Venezuelan President, Nicolas Maduro ordered on Tuesday that officials will now be working two days a week, since the country faces a severe energy crisis in addition to economic and political tensions.
“Wednesday, Thursday and Friday will be non-working days in the public sector, with the exception of the fundamental and necessary tasks,” said the vice president Aristobulo Isturiz, adding that classes would also be suspended on Friday for students from kindergarten to high school.
The Vice President was speaking from the main Venezuelan hydroelectric plant, the Guri plant in Bolivar (south-east), which provides 70% of the country’s electricity and the level is abnormally low.
This measure, whose duration was not specified, adds to other recent initiatives by President Nicolas Maduro to save electricity, while the South American country is facing a triple crisis: economic, energy and politics.
Last week, the government has announced that electricity would be cut off four hours a day for 40 days in the ten most populous states (out of 24), with the exception of the Caracas capital.
He also decreed a time zone change of 30 minutes, creating new holidays and the working time to six hours a day in the ministry.
The large power consumers, including hotels, will be provided with electricity needs for only nine hours a day, prompting shopping centers to reduce their opening hours.
According to the Socialist government, Venezuela’s 18 water tanks are suffering from drought caused by El Niño weather phenomenon particularly virulent in Latin America.
But the majority of the opposition in Parliament accused the Executive of not having invested enough in the power network to meet demand.
Venezuela, which has one of the largest oil reserves on the planet, has been penalized by the drop in crude prices that brings 96% of its economy.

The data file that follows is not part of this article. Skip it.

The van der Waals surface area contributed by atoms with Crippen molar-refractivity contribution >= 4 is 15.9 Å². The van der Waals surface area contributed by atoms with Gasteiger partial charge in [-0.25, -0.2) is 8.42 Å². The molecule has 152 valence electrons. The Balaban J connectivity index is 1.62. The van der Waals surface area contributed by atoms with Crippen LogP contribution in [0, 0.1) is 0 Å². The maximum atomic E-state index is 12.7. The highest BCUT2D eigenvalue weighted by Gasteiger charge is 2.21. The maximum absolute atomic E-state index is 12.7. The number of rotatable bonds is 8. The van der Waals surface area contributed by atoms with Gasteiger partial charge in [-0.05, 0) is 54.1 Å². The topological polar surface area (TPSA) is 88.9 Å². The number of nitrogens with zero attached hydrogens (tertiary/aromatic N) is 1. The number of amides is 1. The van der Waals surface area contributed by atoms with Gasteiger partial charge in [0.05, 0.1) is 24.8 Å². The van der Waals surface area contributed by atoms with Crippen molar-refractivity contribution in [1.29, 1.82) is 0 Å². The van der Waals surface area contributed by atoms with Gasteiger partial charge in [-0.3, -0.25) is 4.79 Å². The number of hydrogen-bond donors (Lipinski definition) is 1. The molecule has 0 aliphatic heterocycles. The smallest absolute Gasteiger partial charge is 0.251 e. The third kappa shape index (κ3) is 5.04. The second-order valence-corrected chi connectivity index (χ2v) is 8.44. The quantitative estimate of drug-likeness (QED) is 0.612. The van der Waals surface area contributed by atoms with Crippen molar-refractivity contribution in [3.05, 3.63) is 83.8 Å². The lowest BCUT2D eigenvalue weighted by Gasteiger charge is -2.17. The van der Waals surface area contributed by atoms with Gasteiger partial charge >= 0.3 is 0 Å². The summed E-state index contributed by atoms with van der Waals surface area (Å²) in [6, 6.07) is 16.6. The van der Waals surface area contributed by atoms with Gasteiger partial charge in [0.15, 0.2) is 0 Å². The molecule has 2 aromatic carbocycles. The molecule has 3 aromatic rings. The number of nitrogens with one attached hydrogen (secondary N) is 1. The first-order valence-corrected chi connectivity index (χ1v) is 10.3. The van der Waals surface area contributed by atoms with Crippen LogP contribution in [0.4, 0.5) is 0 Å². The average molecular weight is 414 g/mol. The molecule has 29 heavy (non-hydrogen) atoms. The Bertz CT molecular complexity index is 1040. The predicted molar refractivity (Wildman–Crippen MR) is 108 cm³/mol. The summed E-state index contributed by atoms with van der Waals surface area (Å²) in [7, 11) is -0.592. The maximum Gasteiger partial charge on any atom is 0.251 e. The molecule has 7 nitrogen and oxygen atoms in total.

This crisis is reflected in shortages of basic goods (Caracas can not pay for imports), forcing Venezuelans to queue for hours at the malls and to bear the worst inflation in the world, 180% per year in 2015.
In this context, President Maduro is subjected to an increasingly pressure from the opposition who won a symbolic victory on Tuesday: the National Electoral Council (CNE) has authorized them to collect signatures to initiate the recall referendum procedure against the president.
A commissioner from the CNE “will present the form to activate the recall referendum against the president”, as demanded by the opposition coalition Table for Democratic Unity (MUD), a statement of the organization, yet deemed close to the government.
The opposition will now collect the signatures of 1% of voters (or 197,978 people) of the country to take the first step of the procedure.
Secondly, they will need to collect four million to organize the referendum procedures against Maduro, whose been in power since 2013.
The leader of the opposition group in parliament, Julio Borges, called for “a referendum this year and the election of a government with national unity to successfully get them out of this mess.”
The recall referendum can be requested once the president has made half of his term, on April 19 in the case of Nicolas Maduro.
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